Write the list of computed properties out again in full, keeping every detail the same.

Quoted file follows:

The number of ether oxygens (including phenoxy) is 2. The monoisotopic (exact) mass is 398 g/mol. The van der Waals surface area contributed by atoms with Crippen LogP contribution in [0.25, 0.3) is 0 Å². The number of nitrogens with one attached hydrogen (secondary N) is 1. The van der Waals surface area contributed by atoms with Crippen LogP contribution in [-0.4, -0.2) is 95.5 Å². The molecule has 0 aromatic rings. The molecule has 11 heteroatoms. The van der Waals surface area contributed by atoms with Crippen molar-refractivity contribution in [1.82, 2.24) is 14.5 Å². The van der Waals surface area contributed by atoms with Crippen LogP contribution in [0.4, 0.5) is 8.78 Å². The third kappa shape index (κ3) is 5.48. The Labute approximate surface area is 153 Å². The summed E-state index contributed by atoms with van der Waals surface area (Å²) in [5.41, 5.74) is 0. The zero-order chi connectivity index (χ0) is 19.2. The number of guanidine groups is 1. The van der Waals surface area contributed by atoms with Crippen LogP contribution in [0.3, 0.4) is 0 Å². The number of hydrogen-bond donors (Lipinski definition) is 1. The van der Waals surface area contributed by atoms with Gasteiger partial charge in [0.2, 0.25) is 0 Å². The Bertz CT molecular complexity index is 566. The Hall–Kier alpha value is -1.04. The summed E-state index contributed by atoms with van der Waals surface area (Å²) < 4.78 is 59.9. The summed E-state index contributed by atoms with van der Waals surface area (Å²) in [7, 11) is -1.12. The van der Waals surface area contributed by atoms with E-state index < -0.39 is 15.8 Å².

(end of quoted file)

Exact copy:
The number of ether oxygens (including phenoxy) is 2. The monoisotopic (exact) mass is 398 g/mol. The van der Waals surface area contributed by atoms with Crippen LogP contribution in [0.25, 0.3) is 0 Å². The number of nitrogens with one attached hydrogen (secondary N) is 1. The van der Waals surface area contributed by atoms with Crippen LogP contribution in [-0.4, -0.2) is 95.5 Å². The molecule has 0 aromatic rings. The molecule has 11 heteroatoms. The van der Waals surface area contributed by atoms with Crippen molar-refractivity contribution in [1.82, 2.24) is 14.5 Å². The van der Waals surface area contributed by atoms with Crippen LogP contribution in [0.4, 0.5) is 8.78 Å². The third kappa shape index (κ3) is 5.48. The Labute approximate surface area is 153 Å². The summed E-state index contributed by atoms with van der Waals surface area (Å²) in [5.41, 5.74) is 0. The zero-order chi connectivity index (χ0) is 19.2. The number of guanidine groups is 1. The van der Waals surface area contributed by atoms with Crippen LogP contribution in [0.3, 0.4) is 0 Å². The number of hydrogen-bond donors (Lipinski definition) is 1. The van der Waals surface area contributed by atoms with Gasteiger partial charge in [0.2, 0.25) is 0 Å². The Bertz CT molecular complexity index is 566. The Hall–Kier alpha value is -1.04. The summed E-state index contributed by atoms with van der Waals surface area (Å²) < 4.78 is 59.9. The summed E-state index contributed by atoms with van der Waals surface area (Å²) in [7, 11) is -1.12. The van der Waals surface area contributed by atoms with E-state index < -0.39 is 15.8 Å².